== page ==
But Mushkat acknowledges that the Sly Fox was a pragmatist who advocated "prudent change" rather than any dogma. "To be fair," Mushkat writes, "he was a partisan and did not hesitate in bending the law to serve political ends (p. 182). In the constitutional convention of 1821, he upheld the traditional powers of the equity and circuit courts and the political nature of the state Supreme Court in line with his professional and political impulses. His ingrained "agrarian" anti-urbanism caused Van Buren to oppose the election of sheriffs and justices, while his classical republican fear of the dependency of the propertyless led him to oppose universal manhood suffrage. And of course as a slaveholder and a racist, Van Buren (like his fellow Republicans and Jacksonian Democrats) excepted African-Americans from his commitments to human rights.
In general the argument is intriguing. There can be little doubt that Van Buren^Òs experience with the law must have affected his political views and behavior and no doubt Van Buren accepted liberal republicanism by 1828. But Mushkat's arguments abound in both contradictions and special pleading; and there are two larger problems which plague both the final essay and the book generally. On the one hand, the author's usage is imprecise and convoluted. On the other, the relationship between the parts of Van Buren's dual career is repeatedly stated but never clearly drawn.
Too often the writing is opaque and this reviewer, at least, had trouble understanding exactly what some sentences mean. For example, Mushkat writes at one point that Van Buren "incorporated his evolving republicanism into a complex era of economic and political developments (p. 184)?" At another, he concludes that, "Van Buren created the possibilities for a democratic government and an expanding economy no matter their imperfections (p. 186)?" Elsewhere, Muskat refers to the importance of Van Buren's "Dutch-American heritage," without indicating what might distinguish it from a German-American or an Anglo-American background, unless one wishes to believe that only the Dutch are ambitious, hardworking, and honest--most of the time.
Similar problems with major interpretive concepts abound. There is a "Glossary of Legal Terms," but it is not terribly helpful to define "legal instrumentalism" as a "doctrine that judges the law as an instrument of policy, adjusted to changing conditions, not a set of immutable principles" (p. 191) and leave it at that. Similarly "legal positivism" and, particularly, "distributive justice" are rendered so abstractly as to be of little real analytic value. Van Buren's opponents at the bar and in the legal textbooks (or in the political trenches) were just as likely to adhere to these general ideas that historians regularly use to describe the "transformation" of American law in the first half of the nineteenth century.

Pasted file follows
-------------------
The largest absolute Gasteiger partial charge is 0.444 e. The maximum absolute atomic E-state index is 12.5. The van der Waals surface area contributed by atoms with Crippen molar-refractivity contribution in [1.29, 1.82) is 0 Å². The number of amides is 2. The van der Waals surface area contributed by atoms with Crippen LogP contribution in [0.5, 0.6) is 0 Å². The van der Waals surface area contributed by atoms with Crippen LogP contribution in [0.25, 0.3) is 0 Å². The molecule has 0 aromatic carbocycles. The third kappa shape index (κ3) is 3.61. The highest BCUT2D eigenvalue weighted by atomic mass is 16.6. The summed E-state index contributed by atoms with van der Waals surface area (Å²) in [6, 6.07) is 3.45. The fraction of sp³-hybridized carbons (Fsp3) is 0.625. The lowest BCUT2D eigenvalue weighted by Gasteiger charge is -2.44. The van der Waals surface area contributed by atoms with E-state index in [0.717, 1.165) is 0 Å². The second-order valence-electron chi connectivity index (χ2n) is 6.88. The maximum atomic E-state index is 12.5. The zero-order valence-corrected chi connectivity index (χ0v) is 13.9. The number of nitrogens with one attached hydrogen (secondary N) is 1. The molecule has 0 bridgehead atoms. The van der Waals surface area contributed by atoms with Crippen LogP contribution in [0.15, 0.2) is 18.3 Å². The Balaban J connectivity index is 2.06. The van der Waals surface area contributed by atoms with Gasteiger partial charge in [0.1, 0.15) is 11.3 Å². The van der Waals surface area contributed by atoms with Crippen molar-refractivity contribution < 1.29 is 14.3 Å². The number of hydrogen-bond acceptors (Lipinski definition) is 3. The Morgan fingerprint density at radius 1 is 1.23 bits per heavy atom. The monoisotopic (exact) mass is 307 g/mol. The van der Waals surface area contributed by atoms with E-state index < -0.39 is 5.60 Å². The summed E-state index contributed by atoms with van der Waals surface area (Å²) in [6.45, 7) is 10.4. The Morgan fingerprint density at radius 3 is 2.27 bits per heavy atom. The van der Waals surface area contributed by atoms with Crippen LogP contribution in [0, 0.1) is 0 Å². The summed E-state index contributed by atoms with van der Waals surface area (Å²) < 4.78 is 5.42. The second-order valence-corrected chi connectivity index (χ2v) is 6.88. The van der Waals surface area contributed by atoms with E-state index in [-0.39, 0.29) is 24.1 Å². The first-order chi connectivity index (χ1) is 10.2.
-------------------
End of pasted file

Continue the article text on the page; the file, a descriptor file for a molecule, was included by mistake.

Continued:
The book is made up of an often tedious discussion of cases, Van Buren's legal practice and a few political activities, embedded in generalizations that are summarized in the final chapter. The problem is that these generalizations and descriptions are linked not by logical argument but rather by mere proximity and innuendo. Much of the latter is derived directly from the traditional Progressive perspectives on the Jeffersonian Republicans, the Jacksonian Democrats, and their various opponents. The political discussion is quite weak. That world of "wheels within wheels" that even the party managers did not understand is not charted here. The Peoples' Party and the Antimasons are never mentioned. Neither the real manipulation of electoral politics that gave Van Buren his reputation for wizardry nor any actual policy matters are discussed in detail. At the same time, Mushkat exaggerates greatly both Van Buren's previously unheralded role in bringing about major changes in the legal profession and the place of the practice of law in explaining Van Buren's well-known political inventiveness.
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William Shade. Review of Mushkat, Jerome; Rayback, Joseph G., Martin Van Buren: Law Politics and the Shaping of Republican Ideology.